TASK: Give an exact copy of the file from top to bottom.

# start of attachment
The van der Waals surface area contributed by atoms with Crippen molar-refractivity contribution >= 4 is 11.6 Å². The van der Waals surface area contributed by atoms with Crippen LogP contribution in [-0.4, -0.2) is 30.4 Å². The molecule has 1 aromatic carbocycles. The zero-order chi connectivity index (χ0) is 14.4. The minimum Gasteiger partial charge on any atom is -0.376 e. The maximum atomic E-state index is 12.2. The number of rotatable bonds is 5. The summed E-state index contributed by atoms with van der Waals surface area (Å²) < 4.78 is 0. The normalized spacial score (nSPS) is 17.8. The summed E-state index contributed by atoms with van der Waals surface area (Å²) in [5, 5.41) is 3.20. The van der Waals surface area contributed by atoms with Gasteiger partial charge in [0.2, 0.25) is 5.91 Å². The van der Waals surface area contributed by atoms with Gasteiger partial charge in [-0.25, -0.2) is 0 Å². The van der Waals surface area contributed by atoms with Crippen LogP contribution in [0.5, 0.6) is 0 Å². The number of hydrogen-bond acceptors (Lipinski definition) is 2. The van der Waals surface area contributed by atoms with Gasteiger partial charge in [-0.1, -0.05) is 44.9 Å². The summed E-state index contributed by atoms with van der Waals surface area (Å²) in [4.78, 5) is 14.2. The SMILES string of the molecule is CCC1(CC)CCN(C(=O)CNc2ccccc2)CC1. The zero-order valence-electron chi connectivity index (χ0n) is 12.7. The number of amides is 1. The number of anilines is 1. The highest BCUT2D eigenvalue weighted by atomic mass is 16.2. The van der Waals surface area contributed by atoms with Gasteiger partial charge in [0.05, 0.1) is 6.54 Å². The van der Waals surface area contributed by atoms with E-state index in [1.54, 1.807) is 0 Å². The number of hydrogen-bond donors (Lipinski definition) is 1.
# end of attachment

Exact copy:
The van der Waals surface area contributed by atoms with Crippen molar-refractivity contribution >= 4 is 11.6 Å². The van der Waals surface area contributed by atoms with Crippen LogP contribution in [-0.4, -0.2) is 30.4 Å². The molecule has 1 aromatic carbocycles. The zero-order chi connectivity index (χ0) is 14.4. The minimum Gasteiger partial charge on any atom is -0.376 e. The maximum atomic E-state index is 12.2. The number of rotatable bonds is 5. The summed E-state index contributed by atoms with van der Waals surface area (Å²) < 4.78 is 0. The normalized spacial score (nSPS) is 17.8. The summed E-state index contributed by atoms with van der Waals surface area (Å²) in [5, 5.41) is 3.20. The van der Waals surface area contributed by atoms with Gasteiger partial charge in [0.2, 0.25) is 5.91 Å². The van der Waals surface area contributed by atoms with Gasteiger partial charge in [-0.25, -0.2) is 0 Å². The van der Waals surface area contributed by atoms with Crippen LogP contribution in [0.5, 0.6) is 0 Å². The number of hydrogen-bond acceptors (Lipinski definition) is 2. The van der Waals surface area contributed by atoms with Gasteiger partial charge in [-0.1, -0.05) is 44.9 Å². The summed E-state index contributed by atoms with van der Waals surface area (Å²) in [4.78, 5) is 14.2. The SMILES string of the molecule is CCC1(CC)CCN(C(=O)CNc2ccccc2)CC1. The zero-order valence-electron chi connectivity index (χ0n) is 12.7. The number of amides is 1. The number of anilines is 1. The highest BCUT2D eigenvalue weighted by atomic mass is 16.2. The van der Waals surface area contributed by atoms with Gasteiger partial charge in [0.05, 0.1) is 6.54 Å². The van der Waals surface area contributed by atoms with E-state index in [1.54, 1.807) is 0 Å². The number of hydrogen-bond donors (Lipinski definition) is 1.